DALLAS -- Some frequent fliers say they aren't worried about safety aboard Boeing's problem-plagued 787 aircraft, while many less-seasoned travelers are often unaware of what model of plane they're flying on.
That makes it anyone's guess whether Boeing Co., or the airlines that use its planes, will pay a price for concerns surrounding the 787. The planes were grounded worldwide Thursday after a battery fire on one, and an emergency landing on another after pilots smelled something burning.
"I'm as excited today to get on a 787 as I was a year ago," says Edward Pizzarello, a travel blogger who has logged four flights on the 787, which Boeing calls the Dreamliner. "Boeing will fix this, and I'll be flying on this plane for many years."
Lee Simonetta, a research engineer at Georgia Tech, said he too would hop on the Dreamliner again. He was among the aviation fanatics aboard the plane's first trip with paying customers, an All Nippon Airways flight from Tokyo to Hong Kong in October 2011. It was a time to marvel at a jet made of composite materials that make it lighter and far more fuel-efficient, and at its use of electrical systems to do just about everything.
That was before a series of incidents including fuel leaks, cracked windshields and overheating batteries gained worldwide attention. Photos of charred battery boxes from the planes popped up all over the Internet. Safety officials around the world took a second look at the planes, and the Federal Aviation Administration grounded 787s in this country -- United Airlines is the only U.S. carrier to fly them, but several foreign airlines use them on flights to and from the U.S.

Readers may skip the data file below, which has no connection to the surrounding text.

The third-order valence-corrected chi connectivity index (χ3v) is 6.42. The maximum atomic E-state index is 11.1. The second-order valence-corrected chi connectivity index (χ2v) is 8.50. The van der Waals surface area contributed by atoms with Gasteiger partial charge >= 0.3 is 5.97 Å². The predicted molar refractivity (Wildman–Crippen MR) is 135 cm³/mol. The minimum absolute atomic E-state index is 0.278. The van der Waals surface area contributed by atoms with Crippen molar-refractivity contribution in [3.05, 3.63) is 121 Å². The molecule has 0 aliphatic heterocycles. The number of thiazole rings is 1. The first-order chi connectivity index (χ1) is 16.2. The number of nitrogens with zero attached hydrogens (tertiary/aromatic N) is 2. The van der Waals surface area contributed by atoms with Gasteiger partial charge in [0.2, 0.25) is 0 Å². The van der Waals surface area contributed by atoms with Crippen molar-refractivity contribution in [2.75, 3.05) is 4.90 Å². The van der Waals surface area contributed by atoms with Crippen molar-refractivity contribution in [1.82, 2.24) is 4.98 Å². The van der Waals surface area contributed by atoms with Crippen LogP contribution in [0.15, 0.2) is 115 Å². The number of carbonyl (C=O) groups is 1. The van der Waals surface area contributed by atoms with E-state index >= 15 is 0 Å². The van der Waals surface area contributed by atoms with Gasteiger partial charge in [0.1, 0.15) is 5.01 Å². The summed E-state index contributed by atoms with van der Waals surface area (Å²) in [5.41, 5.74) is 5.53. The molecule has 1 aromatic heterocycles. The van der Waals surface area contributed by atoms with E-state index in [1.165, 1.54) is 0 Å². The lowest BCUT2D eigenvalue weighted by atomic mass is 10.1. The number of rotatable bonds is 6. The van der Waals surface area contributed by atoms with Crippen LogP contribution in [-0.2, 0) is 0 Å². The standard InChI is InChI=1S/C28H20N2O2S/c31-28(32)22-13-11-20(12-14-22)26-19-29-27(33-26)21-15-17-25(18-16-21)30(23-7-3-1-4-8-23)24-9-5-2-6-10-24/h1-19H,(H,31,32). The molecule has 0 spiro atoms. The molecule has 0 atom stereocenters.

Boeing officials and some frequent fliers say there are hiccups with just about every new plane, and the 787 was a particularly bold technological leap over previous aircraft. But will those reassurances satisfy the flying public?
Mary Schiavo, a former inspector general of the U.S. Transportation Department and FAA critic who's now an aviation lawyer, said she would not fly aboard a Dreamliner.
"It's very serious. Nobody wants to get on a plane with these things happening," Schiavo said.
Schiavo said she thinks that if Boeing and the FAA believe there is something wrong with a few batteries, replacing them with other lithium-ion batteries would be a quick repair. But, she said, the FAA might force Boeing to use an entirely different type of battery, which could require redesign work and a new round of regulatory approvals that might take months.